Armstrong's first novel, Love, Sex and Other Foreign Policy Goals, was released in April 2015.
|Magicians||2007||Yes||Associate||Co-written with Sam Bain|
|In the Loop||2009||Yes||Co-written with Simon Blackwell, Armando Iannucci, & Tony Roche|
|Four Lions||2010||Yes||Co-written with Chris Morris & Sam Bain|
|No Kaddish in Carmarthen||2013||Yes||Yes||Short film|
|The Day Shall Come||2019||Yes||Co-written with Chris Morris|
|Downhill||2020||Yes||Co-written with Nat Faxon and Jim Rash|
|Jonty||2020||Yes||Co-written with Sam Bain|
|My Parents Are Aliens||2000||Yes||Episode: "El Presidente"|
|Smack the Pony||2000–2001||Yes||Additional material|
|TV to Go||2001–2002||Yes|
|The Queen's Nose||2001–2003||Yes||6 episodes|
|Ed Stone Is Dead||2002||Yes|
|The Story of Tracy Beaker||2003||Yes||2 episodes|
|Peep Show||2003–2015||Yes||Executive||Yes||Co-created with Andrew O'Connor & Sam Bain|
|The Thick of It||2005–2009||Yes||15 episodes|
|The Secret Policeman's Ball||2006||Yes||Television special|
|That Mitchell and Webb Look||2006–2009||Yes||6 episodes|
|The Old Guys||2009–2010||Yes||Executive||Yes||Co-created with Sam Bain|
|Black Mirror||2011||Yes||Episode: "The Entire History of You"|
|Fresh Meat||2011–2016||Yes||Executive||Yes||Co-created with Sam Bain|
|Bad Sugar||2012||Yes||Television pilot|
|Babylon||2014||Yes||Executive||Yes||Co-created with Danny Boyle, Robert Jones, & Sam Bain|
- "Where you're smiling". The Guardian. 19 November 2005. Retrieved 10 December 2011.
- "Sex, slugs and showers that caught fire: Fresh Meat's writers relive their toga-party student days". The Guardian. 22 February 2016. ISSN 0261-3077. Retrieved 23 February 2016.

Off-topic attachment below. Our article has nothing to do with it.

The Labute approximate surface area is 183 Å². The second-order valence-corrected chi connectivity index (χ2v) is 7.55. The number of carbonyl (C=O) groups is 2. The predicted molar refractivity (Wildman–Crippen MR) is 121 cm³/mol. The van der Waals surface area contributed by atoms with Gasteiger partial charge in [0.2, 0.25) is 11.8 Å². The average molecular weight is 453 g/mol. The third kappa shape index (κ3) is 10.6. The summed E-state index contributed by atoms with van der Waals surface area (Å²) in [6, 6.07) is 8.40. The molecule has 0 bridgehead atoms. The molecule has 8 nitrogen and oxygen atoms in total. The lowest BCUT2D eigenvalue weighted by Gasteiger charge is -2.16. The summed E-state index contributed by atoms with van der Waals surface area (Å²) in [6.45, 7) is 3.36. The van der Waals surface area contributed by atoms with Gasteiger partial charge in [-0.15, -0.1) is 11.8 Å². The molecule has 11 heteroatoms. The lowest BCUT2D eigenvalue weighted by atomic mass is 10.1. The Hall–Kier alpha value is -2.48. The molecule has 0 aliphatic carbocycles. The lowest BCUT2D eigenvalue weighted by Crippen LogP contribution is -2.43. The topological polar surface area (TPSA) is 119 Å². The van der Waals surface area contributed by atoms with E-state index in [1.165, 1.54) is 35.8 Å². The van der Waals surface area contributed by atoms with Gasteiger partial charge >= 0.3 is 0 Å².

- "University Challenge, Christmas 2015: 3. Manchester v UEA". BBC iPlayer. Retrieved 28 December 2015.
- "Interview: Fresh Meat writers Sam Bain and Jesse Armstrong". The Sunday Telegraph. 21 September 2011. Retrieved 10 December 2011.
- "The Commons touch". The Guardian. 19 May 2005. Retrieved 10 December 2011.
- "The secret of good comedy writing". The Independent. 6 November 2006. Retrieved 10 December 2011.
- Peep Show (TV series)#Awards and honours
- "Television Awards 2008". 26 April 2008. Retrieved 10 December 2011.
- "Benedict Cumberbatch, Reggie Yates make 'Broadcast' Hot 100 list". Digital Spy. 5 July 2012. Retrieved 21 July 2012.
- "Channel 4 commissions Bad Sugar by Sam Bain and Jesse Armstrong". 1 December 2011. Retrieved 11 December 2011.
- "The Thick of It returns to BBC Two for new series". BBC Media Centre. 12 July 2012. Retrieved 21 July 2012. Armstrong is not listed among the writers for the fourth series.
- "Malcolm Tucker's election briefing". The Guardian. 7 May 2010. Retrieved 10 December 2011.
- "Articles by Jesse Armstrong". New Statesman. 18 December 2008. Retrieved 10 December 2011.
- "Hollywood's 'Black List' of best unproduced scripts". The Guardian. 14 December 2010. Retrieved 10 December 2011.
- "Channel 4 lines up drama about Murdoch family crisis". The Guardian. 7 July 2011. Retrieved 10 December 2011.
- "Rupert Murdoch drama planned by Channel 4". Digital Spy. 7 July 2011. Retrieved 10 December 2011.
- "Peep Show creator denies Channel 4 Rupert Murdoch drama". Digital Spy. 9 July 2011. Retrieved 10 December 2011.
- "Interview – Adam McKay". The A.V. Club. 5 August 2010. Retrieved 10 December 2011.
- "Mr. Beaks Talks THE OTHER GUYS, ANCHORMAN 2 And Little River Band With Adam McKay". Ain't It Cool News. 5 August 2010. Retrieved 10 December 2011.
- "Michael Winterbottom Planning To Direct Beatles Movie 'The Longest Cocktail Party'". indieWIRE. 12 October 2011. Retrieved 10 December 2011.
- "Michael Winterbottom to direct Beatles film". BBC News Online. 14 October 2011. Retrieved 10 December 2011.
- "Robert Downey Jr to make movie based on Charlie Brooker's 'Black Mirror'". Digital Spy. 11 February 2013. Retrieved 12 February 2013.
- "Love, Sex and Other Foreign Policy Goals". 2 April 2015. Retrieved 28 April 2015.
- Holloway, Daniel. "Will Ferrell-Adam McKay Political Drama 'Succession' Ordered by HBO". Variety. Retrieved 9 February 2017.